Tears fell last week as onlookers watched City of Detroit workers remove dolls, worn tennis shoes, and an assortment of odds and ends hung from trees along Heidelberg Street.
“Cruel!” shouted Anthony Hollis, who watched as polka-dotted pieces were hauled away. “This is the only thing that brings people down here,” he said. Hollis has lived in the blighted neighborhood 15 years.
Others complained that the city moved more quickly in dismantling artist Tyree Guyton’s controversial Heidelberg project than it did in removing the snow.
On Feb. 4, Wayne County Circuit Court Judge Amy Hathaway lifted the temporary restraining order that since last year has prevented the city from tearing down Guyton’s work. Less than 90 minutes later, dump trucks, a cherry picker and five police cars lined Heidelberg Street ready to go
“Tell the mayor to shut down the three crack houses here,” said Dewand Guyton, Tyree’s brother. “They got all the cops here for this and they can’t get rid of the crack houses.”
The city’s swift pace even elicited criticism from Hathaway, who held an emergency hearing the day after the city began disassembling the project.
“The court was shocked to hear the city was so efficient,” said Hathaway, “faster than it was in getting the snow off the streets.”
Though she was critical of the city for tearing down the Heidelberg project while vacant buildings in worse shape remain standing, the judge did not reinstate the restraining order or allow a stay pending an appeal of her ruling by Guyton’s attorneys.
“The court can’t tell the city how to run the city,” said Hathaway, but can only interpret the law. “I won’t prohibit the city from going on its own property.”
The judge’s ruling allows the city to discard only the parts of the Heidelberg project that are on city-owned property, “unless there are legitimate safety and/or health concerns” regarding other aspects.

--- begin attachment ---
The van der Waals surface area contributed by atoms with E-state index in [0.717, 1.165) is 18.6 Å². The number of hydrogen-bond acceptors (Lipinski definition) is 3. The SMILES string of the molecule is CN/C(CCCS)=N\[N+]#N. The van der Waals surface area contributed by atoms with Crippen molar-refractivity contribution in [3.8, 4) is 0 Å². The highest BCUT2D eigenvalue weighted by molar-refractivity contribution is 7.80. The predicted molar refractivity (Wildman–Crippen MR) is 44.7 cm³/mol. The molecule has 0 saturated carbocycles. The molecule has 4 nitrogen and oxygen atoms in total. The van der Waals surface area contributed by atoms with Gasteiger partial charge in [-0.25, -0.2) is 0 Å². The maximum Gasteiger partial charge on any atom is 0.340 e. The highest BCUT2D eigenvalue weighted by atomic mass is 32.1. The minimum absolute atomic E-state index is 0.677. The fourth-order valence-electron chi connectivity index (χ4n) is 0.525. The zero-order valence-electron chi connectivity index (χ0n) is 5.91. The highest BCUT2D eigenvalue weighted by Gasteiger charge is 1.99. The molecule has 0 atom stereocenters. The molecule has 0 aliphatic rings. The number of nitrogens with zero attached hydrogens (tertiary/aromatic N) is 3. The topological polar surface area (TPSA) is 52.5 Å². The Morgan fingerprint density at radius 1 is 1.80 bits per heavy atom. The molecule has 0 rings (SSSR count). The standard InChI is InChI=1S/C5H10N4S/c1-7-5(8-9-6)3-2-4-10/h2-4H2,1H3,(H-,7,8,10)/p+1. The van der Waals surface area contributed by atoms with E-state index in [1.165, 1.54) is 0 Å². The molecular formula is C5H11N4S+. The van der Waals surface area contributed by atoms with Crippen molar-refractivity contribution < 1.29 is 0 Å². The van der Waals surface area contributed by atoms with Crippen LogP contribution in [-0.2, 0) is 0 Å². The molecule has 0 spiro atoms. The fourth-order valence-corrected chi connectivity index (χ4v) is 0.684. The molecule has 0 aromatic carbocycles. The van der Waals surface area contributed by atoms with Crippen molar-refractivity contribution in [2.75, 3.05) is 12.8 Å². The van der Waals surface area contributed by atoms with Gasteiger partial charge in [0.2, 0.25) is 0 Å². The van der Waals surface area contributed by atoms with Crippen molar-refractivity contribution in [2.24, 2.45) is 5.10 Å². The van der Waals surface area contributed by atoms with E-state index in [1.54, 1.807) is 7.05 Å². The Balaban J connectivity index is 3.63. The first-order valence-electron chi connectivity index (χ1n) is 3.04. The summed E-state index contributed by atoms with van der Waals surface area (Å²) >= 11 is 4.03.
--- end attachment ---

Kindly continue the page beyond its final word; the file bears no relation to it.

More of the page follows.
Mayor Dennis Archer’s deputy spokesperson Michelle Zdrodowski said the city is currently trying to determine whether it owns the vacant lots on which some of the project stands. She also denied that the city was unusually quick in taking down part of the project.
“I don’t believe there was a rush,” said Zdrodowski. “City Council urged us to do this for a long time, and the mayor and the City Council were concerned about the wants of the citizens and the health and safety of the citizens.”
One city resident who was glad to see the city act fast is Janice Harvey, president of the Gratiot-McDougall United Community Development Corporation, a main opponent of the Heidelberg project. Harvey said the group is pleased with the judge’s ruling.
“As we said all along, it’s an eyesore, it’s unsafe, the traffic it has created is unbearable. Even dismantling it has created more traffic,” said Harvey, who has lived in the Heidelberg neighborhood for more than 40 years.
Guyton’s attorney Deborah A. Bonner said that the city moved quickly because of the underlying litigation. Guyton and some of his supporters sued the city for damages last September after it dismantled part of his project. “They are out to get him because he filed a lawsuit,” she said.
The lawsuit claims that Guyton has a legal right to continue his project because the city has encouraged and supported it since its inception in 1984, said Bonner.
The recent events seem to have fortified Guyton, who promised to continue drawing attention to blighted areas by polka-dotting them.
“I’m happy,” he said smiling, while watching city employees dismantle his work. “It’s in times of tribulation that I create my masterpieces.”